[Virtualization] Virtualizing CPU (x86)

x86 Difficulties

  • Not all sensitive instructions are privileged with x86, i.e., non-virtualizable processor
  • These instructions do not trap and behave differently in kernel and user mode

Possible Solutions

  • Emulate: interpret each instruction, super slow (e.g., Virtual PC on Mac)
  • Binary translation: rewrite non-virtualizable instructions (e.g., VMware)
  • Para-virtualization: modify guest OS to avoid non-virtualizable instructions (e.g., Xen)
  • Change hardware: add new CPU mode, extend page table, and other hardware assistance (e.g., Intel VT-x, EPT, VT-d, AMD-V)

Full Emulation / Hosted Interpretation

  • VMM implements the complete hardware architecture in software
  • VMM steps through VM’s instructions and update emulated hardware as needed
  • Can handle all types of instructions, but super slow


Basic Idea of Binary Translation

  • Based on input guest binary, compile (translate) instructions in a cache and run them directly
  • Challenges:
    – Protection of the cache
    – Correctness of direct memory addressing
    – Handling relative memory addressing (e.g., jumps)
    – Handling sensitive instructions

VMware’s Dynamic Binary Translation

  • Binary: input is binary x86 code
  • Dynamic: translation happens at runtime
  • On demand: code is translated only when it is about to execute
  • System level: rules set by x86 ISA, not higher-level ABIs
  • Subsetting: output a safe subset of input full x86 instruction set
  • Adaptive: translated code is adjusted according to guest behavior changes

Translation Unit

  • TU: 12 instructions or a “terminating” instruction (a basic code block)
  • Why TU as the unit not individual instruction? (overhead)
  • TU -> Compiled Code Fragment (CCF)
  • CCF stored in translation cache (TC)
  • At the end of each CCF, call into translator (implemented by the VMM) to decide and translate the next TU (more optimization soon)
    – If the destination code is already in TC, then directly jumps to it
    – Otherwise, compiles the next CCF into TC

Architecture of VMware’s Binary Translation

IDENT/Non-IDENT Translation

  • Most instructions can be translated IDENT (do nothing to the instructions), except for
  • PC-relative address
  • Direct control flow
  • Indirect control flow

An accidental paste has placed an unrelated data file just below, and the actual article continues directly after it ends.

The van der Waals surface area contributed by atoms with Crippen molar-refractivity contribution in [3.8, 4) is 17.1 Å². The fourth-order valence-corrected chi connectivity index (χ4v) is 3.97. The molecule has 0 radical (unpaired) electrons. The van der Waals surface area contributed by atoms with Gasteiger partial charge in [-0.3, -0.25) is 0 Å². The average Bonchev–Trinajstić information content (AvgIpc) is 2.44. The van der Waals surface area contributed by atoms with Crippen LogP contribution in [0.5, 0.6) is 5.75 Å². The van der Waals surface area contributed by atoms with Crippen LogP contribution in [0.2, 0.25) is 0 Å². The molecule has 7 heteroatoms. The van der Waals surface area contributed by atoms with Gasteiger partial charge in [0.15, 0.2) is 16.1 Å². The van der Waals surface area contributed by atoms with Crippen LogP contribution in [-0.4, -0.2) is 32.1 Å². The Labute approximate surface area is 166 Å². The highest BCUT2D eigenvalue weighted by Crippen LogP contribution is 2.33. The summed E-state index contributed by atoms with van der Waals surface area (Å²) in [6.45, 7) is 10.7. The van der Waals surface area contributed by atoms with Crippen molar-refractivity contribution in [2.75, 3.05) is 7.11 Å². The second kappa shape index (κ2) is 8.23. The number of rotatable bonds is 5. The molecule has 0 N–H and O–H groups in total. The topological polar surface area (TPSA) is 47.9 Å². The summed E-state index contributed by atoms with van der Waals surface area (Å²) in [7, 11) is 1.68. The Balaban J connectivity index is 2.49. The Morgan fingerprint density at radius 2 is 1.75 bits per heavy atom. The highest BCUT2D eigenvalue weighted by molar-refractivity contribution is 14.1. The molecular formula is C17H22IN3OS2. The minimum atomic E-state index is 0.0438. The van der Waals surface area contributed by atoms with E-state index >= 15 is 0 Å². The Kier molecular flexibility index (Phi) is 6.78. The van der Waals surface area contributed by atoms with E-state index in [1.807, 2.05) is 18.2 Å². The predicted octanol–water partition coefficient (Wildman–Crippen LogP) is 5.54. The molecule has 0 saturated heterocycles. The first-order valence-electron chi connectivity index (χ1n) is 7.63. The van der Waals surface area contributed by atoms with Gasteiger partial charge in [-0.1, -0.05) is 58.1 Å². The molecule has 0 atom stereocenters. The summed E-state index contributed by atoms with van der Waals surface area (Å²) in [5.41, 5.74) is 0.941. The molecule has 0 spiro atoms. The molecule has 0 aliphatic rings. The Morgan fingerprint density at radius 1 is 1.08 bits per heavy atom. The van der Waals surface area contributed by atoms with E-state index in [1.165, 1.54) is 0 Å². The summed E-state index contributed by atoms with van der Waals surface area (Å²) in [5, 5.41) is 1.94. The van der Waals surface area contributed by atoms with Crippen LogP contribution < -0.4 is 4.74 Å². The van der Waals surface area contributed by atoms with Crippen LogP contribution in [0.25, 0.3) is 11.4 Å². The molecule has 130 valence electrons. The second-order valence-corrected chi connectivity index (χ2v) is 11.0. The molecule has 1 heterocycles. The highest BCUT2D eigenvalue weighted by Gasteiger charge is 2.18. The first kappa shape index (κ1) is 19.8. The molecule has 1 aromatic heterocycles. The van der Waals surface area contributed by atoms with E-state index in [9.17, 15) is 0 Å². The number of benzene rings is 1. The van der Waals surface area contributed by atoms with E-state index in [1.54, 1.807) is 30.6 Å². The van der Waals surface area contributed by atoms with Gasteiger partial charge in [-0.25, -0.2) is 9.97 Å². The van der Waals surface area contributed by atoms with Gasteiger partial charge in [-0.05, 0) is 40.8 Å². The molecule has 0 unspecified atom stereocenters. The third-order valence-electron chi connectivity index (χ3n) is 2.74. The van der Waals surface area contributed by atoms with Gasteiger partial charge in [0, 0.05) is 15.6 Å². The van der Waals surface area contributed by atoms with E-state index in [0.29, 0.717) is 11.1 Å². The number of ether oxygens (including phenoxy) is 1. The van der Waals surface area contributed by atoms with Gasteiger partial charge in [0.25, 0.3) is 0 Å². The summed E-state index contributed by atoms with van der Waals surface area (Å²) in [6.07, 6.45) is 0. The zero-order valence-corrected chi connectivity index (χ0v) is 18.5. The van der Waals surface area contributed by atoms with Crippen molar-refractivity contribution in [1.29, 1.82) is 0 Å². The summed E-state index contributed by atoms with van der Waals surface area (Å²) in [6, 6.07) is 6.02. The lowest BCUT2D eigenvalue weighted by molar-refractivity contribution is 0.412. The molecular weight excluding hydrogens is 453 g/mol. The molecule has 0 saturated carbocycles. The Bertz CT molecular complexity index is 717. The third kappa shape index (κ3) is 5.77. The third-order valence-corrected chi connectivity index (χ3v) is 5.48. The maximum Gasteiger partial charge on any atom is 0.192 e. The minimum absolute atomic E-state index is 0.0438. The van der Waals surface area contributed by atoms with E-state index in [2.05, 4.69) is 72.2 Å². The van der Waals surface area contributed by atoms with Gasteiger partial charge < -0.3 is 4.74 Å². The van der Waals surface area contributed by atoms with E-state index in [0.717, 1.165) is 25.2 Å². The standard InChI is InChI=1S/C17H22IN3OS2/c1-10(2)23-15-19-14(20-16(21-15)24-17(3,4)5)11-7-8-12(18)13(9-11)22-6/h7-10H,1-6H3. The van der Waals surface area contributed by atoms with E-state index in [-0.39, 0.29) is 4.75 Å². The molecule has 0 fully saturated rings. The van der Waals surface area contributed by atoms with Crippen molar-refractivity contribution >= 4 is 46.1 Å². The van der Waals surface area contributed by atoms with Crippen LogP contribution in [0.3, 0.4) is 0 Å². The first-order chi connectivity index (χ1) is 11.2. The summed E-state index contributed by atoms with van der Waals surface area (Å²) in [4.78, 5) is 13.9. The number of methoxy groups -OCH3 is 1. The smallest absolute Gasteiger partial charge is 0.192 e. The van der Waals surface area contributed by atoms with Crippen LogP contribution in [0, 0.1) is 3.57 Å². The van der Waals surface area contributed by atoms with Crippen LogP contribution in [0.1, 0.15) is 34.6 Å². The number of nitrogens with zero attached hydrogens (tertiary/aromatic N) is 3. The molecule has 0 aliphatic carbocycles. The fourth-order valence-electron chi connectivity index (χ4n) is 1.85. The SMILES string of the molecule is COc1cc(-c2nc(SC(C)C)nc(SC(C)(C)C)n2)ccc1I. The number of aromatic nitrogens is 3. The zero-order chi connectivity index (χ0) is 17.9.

• Sensitive instructions
    – If already traps, then can be handled when it traps (more optimization soon to be discussed)
    – Otherwise, replace it with a call to the emulation function

Adaptive Binary Translation

  • Binary translation can outperform classical virtualization by avoiding traps
    – rdtsc on Pentium 4: trap-and-emulate 2030 cycles, callout-and-emulate 1254 cycles, in-TC emulation 216 cycles
  • What about sensitive instructions that are not priviledged?
    – “Innocent until proven guilty”
    – Start in the innocent state and detect instructions that trap frequently
    . Retranslate non-IDENT to avoid the trap
    . Patch the original IDENT translation with a forwarding jump to the new translation

Hardware-Assisted CPU Virtualization (Intel VT-x)

  • Two new modes of execution (orthogonal to protection rings)
    – VMX root mode: same as x86 without VT-x
    – VMX non-root mode: runs VM, sensitive instructions cause transition to root mode, even in Ring 0
  • New hardware structure: VMCS (virtual machine control structure)
    – One VMCS for one virtual processor
    – Configured by VMM to determine which sensitive instructions cause VM exit
    – Specifies guest OS state

Example: Guest syscall with Hardware Virtualization

  • VMM fills VMCS exception table for guest OS and sets bit in VMCS to not exit on syscall exception, VMM executes VM entry
  • Guest application invokes a syscall, does not trap, but go to the VMCS exception table


  • Virtualizing CPU is a non-trivial task, esp. for non-virtualizable architectures like x86
  • Software binary translation is a neat (but very tricky) way to virtualize x86 and still meet Popek and Goldberg’s virtualization principles
  • Hardware vendors keep adding more virtualization support, which makes life a lot easier
  • Software and hardware techniques both have pros and cons

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